Four Holiday Gifts We Can Give

Posted on December 04, 2019 by Anne Ellett

At Thanksgiving dinner last week, the very wise woman sitting across from me said that her family had stopped giving gifts to each other for the holidays. “If I need something, I can get it for myself,” she said. “I don’t need more stuff, but I love spending time together.”

Isn’t that true for most of us? More stuff…is not so important, but time together…is very special!

Family members ask me for gift ideas for their loved ones living with dementia and here are my suggestions…

1. Gift of “being with” – if you are visiting a person living with dementia, be prepared to be mindful, to listen, to connect through both verbal and non-verbal communication, to be sensitive to what type of activity they are comfortable with.

Working in care facilities, I see out-of-town families swoop in with packages and boisterous greetings. They have busy holiday schedules, and everyone has set aside a specific time to come visit. In they all troop with their hugs and hellos, which can be overwhelming for someone who hasn’t seen the family group for a while.

Consider one well-recognized member of the family entering first and spending some time alone to orient the person living with dementia to the holiday season and the family visit. Then other members can be introduced as the person is comfortable and relaxed.

Listen and take cues from the person living with dementia how comfortable they are. Each person entering can introduce themselves and their relationship. And children, who grow up so fast, can add their age – “Hi Auntie – I’m Caroline and I’m 16 years now! I live in Florida with my mom and dad, Mary and George.” Then wait for the acknowledgment of the information and time for it to soak in before the next family member adds their greeting.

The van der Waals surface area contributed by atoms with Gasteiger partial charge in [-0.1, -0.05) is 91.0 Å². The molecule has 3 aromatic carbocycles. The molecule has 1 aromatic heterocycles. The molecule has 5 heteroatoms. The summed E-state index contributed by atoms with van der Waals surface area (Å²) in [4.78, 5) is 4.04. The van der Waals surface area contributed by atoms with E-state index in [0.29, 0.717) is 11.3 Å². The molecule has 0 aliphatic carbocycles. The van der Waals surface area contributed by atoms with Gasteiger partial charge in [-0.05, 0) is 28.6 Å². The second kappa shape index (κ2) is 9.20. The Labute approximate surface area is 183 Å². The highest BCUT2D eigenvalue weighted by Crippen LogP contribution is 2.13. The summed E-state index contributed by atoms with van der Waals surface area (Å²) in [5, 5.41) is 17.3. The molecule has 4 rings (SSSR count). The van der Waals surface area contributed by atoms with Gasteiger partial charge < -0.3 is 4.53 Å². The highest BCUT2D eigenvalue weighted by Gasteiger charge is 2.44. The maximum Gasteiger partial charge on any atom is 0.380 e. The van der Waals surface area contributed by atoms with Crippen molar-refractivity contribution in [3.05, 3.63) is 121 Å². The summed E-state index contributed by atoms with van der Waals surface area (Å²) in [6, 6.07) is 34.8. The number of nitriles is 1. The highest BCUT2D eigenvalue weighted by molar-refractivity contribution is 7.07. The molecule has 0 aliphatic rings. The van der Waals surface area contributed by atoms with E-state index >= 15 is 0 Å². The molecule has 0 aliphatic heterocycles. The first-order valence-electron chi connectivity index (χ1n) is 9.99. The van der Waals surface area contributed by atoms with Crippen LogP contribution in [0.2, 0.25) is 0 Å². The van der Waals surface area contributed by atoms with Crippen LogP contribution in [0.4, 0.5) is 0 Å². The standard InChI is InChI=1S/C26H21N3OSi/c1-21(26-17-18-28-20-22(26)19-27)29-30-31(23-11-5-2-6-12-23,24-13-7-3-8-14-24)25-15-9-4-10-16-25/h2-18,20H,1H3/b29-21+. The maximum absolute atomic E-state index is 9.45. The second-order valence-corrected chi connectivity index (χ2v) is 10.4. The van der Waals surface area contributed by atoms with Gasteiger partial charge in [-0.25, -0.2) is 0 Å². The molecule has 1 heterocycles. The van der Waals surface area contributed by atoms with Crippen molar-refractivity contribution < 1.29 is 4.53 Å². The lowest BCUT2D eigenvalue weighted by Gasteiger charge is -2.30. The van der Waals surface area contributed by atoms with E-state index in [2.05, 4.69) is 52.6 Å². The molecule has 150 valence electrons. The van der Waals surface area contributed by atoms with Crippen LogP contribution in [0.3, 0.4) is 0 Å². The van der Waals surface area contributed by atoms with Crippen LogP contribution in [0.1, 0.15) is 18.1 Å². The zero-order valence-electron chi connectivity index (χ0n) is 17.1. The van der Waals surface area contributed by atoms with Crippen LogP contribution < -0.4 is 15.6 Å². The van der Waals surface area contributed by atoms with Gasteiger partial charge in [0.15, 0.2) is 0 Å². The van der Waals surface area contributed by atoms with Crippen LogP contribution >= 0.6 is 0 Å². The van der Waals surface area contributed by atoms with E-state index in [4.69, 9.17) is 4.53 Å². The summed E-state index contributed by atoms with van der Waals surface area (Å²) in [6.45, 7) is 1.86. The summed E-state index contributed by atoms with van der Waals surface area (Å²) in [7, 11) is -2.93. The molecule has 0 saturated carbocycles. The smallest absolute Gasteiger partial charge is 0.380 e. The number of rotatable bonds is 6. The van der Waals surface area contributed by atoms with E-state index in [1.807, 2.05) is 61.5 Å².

2. Gift of focusing on retained abilities and skills – I often hear family members reminding each other of how great that person used to be…”She was the best cook!” “He was awarded the best salesman in his company!” “He was a great professor!”

While it can be nice to acknowledge a person’s past accomplishments, it can also leave people thinking that everything has been lost and presently the person is only “unable, incapable”.

There is always something to brag about and be sure to speak up about the person’s current abilities. “Linda is the best at helping in the kitchen –clean-up is easy with her help.” “Tom is a great dancer and when we have a party, he always makes it a lot of fun”. “When Bill smiles, everyone feels welcome.”

 3. Gift of joy – Family members tell me they sometimes feel sad when they visit their loved one living with dementia. They feel that the person’s daily life is routine and there is not much to talk about.

I propose they share something that brings themselves joy, sharing that experience with the person they are visiting. Do you have a favorite song, did you go on a special trip recently, do you have a favorite food, do you love your dog?

It is likely that the person living with dementia will be able to participate in and sense your joy – if you bring a couple favorite photos from your trip to Italy, or if you bring a piece of your favorite pie or if you can bring your dog with you for a visit. If you are enthusiastic and joyful, you can share that experience with the person you are visiting.

4. Gift of sharing a meaningful experience together – what do you know that would be meaningful for the person you are visiting? Would a gardener enjoy a few fragrant flowers and time to discuss whether they had ever grown them in their garden? Would a world traveler enjoy a dinner in the local Italian restaurant with reminiscence about their travels to Italy? Would a dog lover enjoy a trip to the local animal shelter to donate some dog biscuits? Would a wine lover enjoy a glass of wine together?

If you are not sure what would be meaningful, consider in this busy world, the gift of your time.

“Tomorrow is a mystery, today is a gift. That is why it is called the present.”
- Eleanor Roosevelt

Wishing everyone the best for this coming holiday season and I look forward to hearing from you in the new year.

  Anne

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